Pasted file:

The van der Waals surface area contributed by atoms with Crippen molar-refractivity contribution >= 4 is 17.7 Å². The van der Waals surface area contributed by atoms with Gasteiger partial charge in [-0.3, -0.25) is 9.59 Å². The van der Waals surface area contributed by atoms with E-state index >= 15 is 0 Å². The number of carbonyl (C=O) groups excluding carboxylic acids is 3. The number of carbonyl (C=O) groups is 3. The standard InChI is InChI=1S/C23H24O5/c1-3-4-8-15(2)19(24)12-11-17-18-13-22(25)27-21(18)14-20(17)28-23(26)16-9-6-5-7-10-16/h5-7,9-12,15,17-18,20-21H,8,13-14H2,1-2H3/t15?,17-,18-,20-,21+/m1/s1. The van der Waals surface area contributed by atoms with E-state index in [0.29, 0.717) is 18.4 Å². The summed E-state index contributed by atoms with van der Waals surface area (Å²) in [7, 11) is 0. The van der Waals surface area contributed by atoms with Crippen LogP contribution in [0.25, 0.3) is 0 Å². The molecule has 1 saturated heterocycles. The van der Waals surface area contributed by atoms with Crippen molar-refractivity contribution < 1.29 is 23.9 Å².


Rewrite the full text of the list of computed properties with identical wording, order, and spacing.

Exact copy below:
The van der Waals surface area contributed by atoms with Crippen molar-refractivity contribution >= 4 is 17.7 Å². The van der Waals surface area contributed by atoms with Gasteiger partial charge in [-0.3, -0.25) is 9.59 Å². The van der Waals surface area contributed by atoms with E-state index >= 15 is 0 Å². The number of carbonyl (C=O) groups excluding carboxylic acids is 3. The number of carbonyl (C=O) groups is 3. The standard InChI is InChI=1S/C23H24O5/c1-3-4-8-15(2)19(24)12-11-17-18-13-22(25)27-21(18)14-20(17)28-23(26)16-9-6-5-7-10-16/h5-7,9-12,15,17-18,20-21H,8,13-14H2,1-2H3/t15?,17-,18-,20-,21+/m1/s1. The van der Waals surface area contributed by atoms with E-state index in [0.29, 0.717) is 18.4 Å². The summed E-state index contributed by atoms with van der Waals surface area (Å²) in [7, 11) is 0. The van der Waals surface area contributed by atoms with Crippen LogP contribution in [0.25, 0.3) is 0 Å². The molecule has 1 saturated heterocycles. The van der Waals surface area contributed by atoms with Crippen molar-refractivity contribution < 1.29 is 23.9 Å².